responsible for the execution of Miss
Edith Cavell, the British nurse in Bel
gium, Lord Cecil stated in the house
of commons today.
Are Paying Bets Now.
[United Press Leased Wire Service.]
DALLAS, Texas, Nov. 21.—Hughes
may not have concedcd his defeat,
but betting commissioners and pri
vate bettors in this part of the south
west have accepted the statement of
the republican central committee of
California—estimating Wilson's plu­
New Vork. 1
Love and warmth make the home
Fond friends will grant the newly weds many years to become famous
and prosperous. But it is of utmost importance that the home to which the groom takes his
bride—whether mansion, humblest cottage or smallest apartment—shall be given the only
right start by founding it upon the cozy, cleanly, healthful heating produced by
The overwhelming testimony of a millioif users at home and abroad prove the fuel economy. These outfits need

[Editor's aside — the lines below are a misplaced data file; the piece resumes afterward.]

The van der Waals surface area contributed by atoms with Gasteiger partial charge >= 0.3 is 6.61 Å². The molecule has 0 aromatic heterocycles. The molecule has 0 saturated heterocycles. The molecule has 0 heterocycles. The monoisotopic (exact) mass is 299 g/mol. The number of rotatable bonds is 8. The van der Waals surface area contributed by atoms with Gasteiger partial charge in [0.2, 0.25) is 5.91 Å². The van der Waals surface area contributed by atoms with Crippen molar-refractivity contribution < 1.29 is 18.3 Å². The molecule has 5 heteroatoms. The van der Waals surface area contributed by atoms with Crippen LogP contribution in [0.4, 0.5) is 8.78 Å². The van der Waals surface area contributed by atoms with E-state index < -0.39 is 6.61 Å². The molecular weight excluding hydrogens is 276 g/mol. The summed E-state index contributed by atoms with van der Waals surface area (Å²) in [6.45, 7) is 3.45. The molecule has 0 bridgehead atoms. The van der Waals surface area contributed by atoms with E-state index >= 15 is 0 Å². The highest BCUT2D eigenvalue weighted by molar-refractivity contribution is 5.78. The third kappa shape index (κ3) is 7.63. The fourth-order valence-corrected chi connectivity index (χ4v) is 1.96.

outwear your building. No leakages of ash-dust and coal-gases into living rooms, as in stoves and hot-air furnaces,
housework and spoil furnishings.
The greatest money saver in a building is ideal heating
Property outfitted with IDEAL Boiler, and AMERICAN Radiator,
outfit or 15% higher rental. Fullu guaranteed, yet cost no more than ordinary makes! Accept no substitute.
Whether your, anew or lon»-tim. brid. or
got .fund ^7"
(free) book "Ideal Heating." Don't pay further the pr.co of
n^." ,DEAL~
AMERICAN outfit today. Phono or writo for it immediately, or call at any of our showroom*.
An unfailing, stationary Vacuum Cleaner
You ahouM abo know about our ARCO WAND Stationary Vacuum Cleaner,